Python client for DNSimple domain registration and DNS hosting
Python Makefile
Latest commit ee0e89b Sep 5, 2016 @onlyhavecans committed on GitHub Merge pull request #18 from mdippery/master
Remove unnecessary print statement

README.markdown

Python DNSimple

Introduction

This is a client for the DNSimple REST API. It currently allows you to fetch existing domain info, as well as register new domains and manage domain records.

dnsimple-python works for both python 2 & 3.

Getting started

You'll need the json module that is included with python version 2.6 and later, or the simplejson module if you are using an earlier version.

dnsimple-python also depends on the requests library.

Import the module:

from dnsimple import DNSimple

You can provide your DNSimple credentials in one of two ways:

  1. Provide username/password or email/api_token credentials programmatically:

    # Use username/password authentication: HTTP Basic
    dns = DNSimple(username=YOUR_USERNAME, password=YOUR_PASSWORD)
    
    # Use email/api_token credentials
    dns = DNSimple(email=YOUR_EMAIL_ADDRESS, api_token=YOUR_API_TOKEN)
    
  2. Store you username/password or email/api_token credentials in a file called .dnsimple in the current directory with the following data:

    [DNSimple]
    username: email@domain.com
    password: yourpassword
    

    Or:

    [DNSimple]
    email: email@domain.com
    api_token: yourapitoken
    

    Or (assuming $DNSIMPLE_EMAIL and $DNSIMPLE_TOKEN are environment variables):

    [DNSimple]
    email: %(DNSIMPLE_EMAIL)s
    api_token: %(DNSIMPLE_TOKEN)s
    

    You then need not provide any credentials when constructing DNSimple:

    dns = DNSimple()
    

Domain Operations

Check out your existing domains:

Just run:

domains = dns.domains()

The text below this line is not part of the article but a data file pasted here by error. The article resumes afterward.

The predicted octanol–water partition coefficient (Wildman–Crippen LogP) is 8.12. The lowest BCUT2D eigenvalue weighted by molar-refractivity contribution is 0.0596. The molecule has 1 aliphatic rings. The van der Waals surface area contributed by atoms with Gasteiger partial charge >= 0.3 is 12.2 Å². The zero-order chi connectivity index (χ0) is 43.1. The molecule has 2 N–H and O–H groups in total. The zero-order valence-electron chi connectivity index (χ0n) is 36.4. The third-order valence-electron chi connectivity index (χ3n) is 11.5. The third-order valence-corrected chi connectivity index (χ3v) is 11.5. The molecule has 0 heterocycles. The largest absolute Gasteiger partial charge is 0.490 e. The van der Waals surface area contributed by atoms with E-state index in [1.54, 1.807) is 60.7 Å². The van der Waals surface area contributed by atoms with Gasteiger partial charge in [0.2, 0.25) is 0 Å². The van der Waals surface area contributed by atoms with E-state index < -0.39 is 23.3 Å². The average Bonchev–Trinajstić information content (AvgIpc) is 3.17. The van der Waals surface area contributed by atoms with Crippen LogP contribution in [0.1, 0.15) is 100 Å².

Results appear as a Python dict:

{'domain': {'created_at': '2010-10-14T09:45:32Z',
            'expires_at': '10/14/2011 5:45:00 AM',
            'id': 999,
            'last_enom_order_id': None,
            'name': 'yourdomain.com',
            'name_server_status': 'active',
            'registrant_id': 99,
            'registration_status': 'registered',
            'updated_at': '2010-10-14T10:00:14Z',
            'user_id': 99}},
{'domain': {'created_at': '2010-10-15T16:02:34Z',
            'expires_at': '10/15/2011 12:02:00 PM',
            'id': 999,
            'last_enom_order_id': None,
            'name': 'anotherdomain.com',
            'name_server_status': 'active',
            'registrant_id': 99,
            'registration_status': 'registered',
            'updated_at': '2010-10-15T16:30:16Z',
            'user_id': 99}}]

Get details for a specific domain

dns.domain('mikemaccana.com')

Results are the same as domains() above, but only show the domain specified.

Check whether a domain is available

dns.check('google.com')

# Hmm, looks like I'm too late to get that one...
{u'currency': u'USD',
 u'currency_symbol': u'$',
 u'minimum_number_of_years': 1,
 u'name': u'google.com',
 u'price': u'14.00',
 u'status': u'unavailable'}

Register a new domain

dns.register('newdomain.com')

This will register 'newdomain.com', automatically picking the registrant_id from your first domain. To specify a particularly registrant_id, just run:

dns.register('newdomain.com', 99)

Responses will be in a dictionary describing the newly created domain, same as the domain() call above.

Delete a domain

Careful with this one!

dns.delete('domain-to-die.com')

Record operations

All operations on domain records are now supported:

  • List records: records(id_or_domainname)
  • Get record details: record(id_or_domainname, record_id)
  • Add record: add_record(id_or_domainname, data)
  • Update record: update_record(id_or_domainname, record_id, data)
  • Delete record: delete_record(id_or_domainname, record_id)

Running Tests

Before running tests, you'll need to ensure your environment is set up correctly:

  1. If you don't already have a DNSimple sandbox account, create one and make sure to have your email address, password, and API token handy.
  2. Ensure you have the virtualenv package installed (pip install virtualenv --upgrade) since tests are run from this isolated environment
  3. Copy the file tests/.env.example to tests/.env and supply your sandbox credentials
  4. From the project root, run make test -- this will set up your local environment with virutalenv, install all necessary dependencies, and run all the tests.

License

Licensed under the MIT license

Authors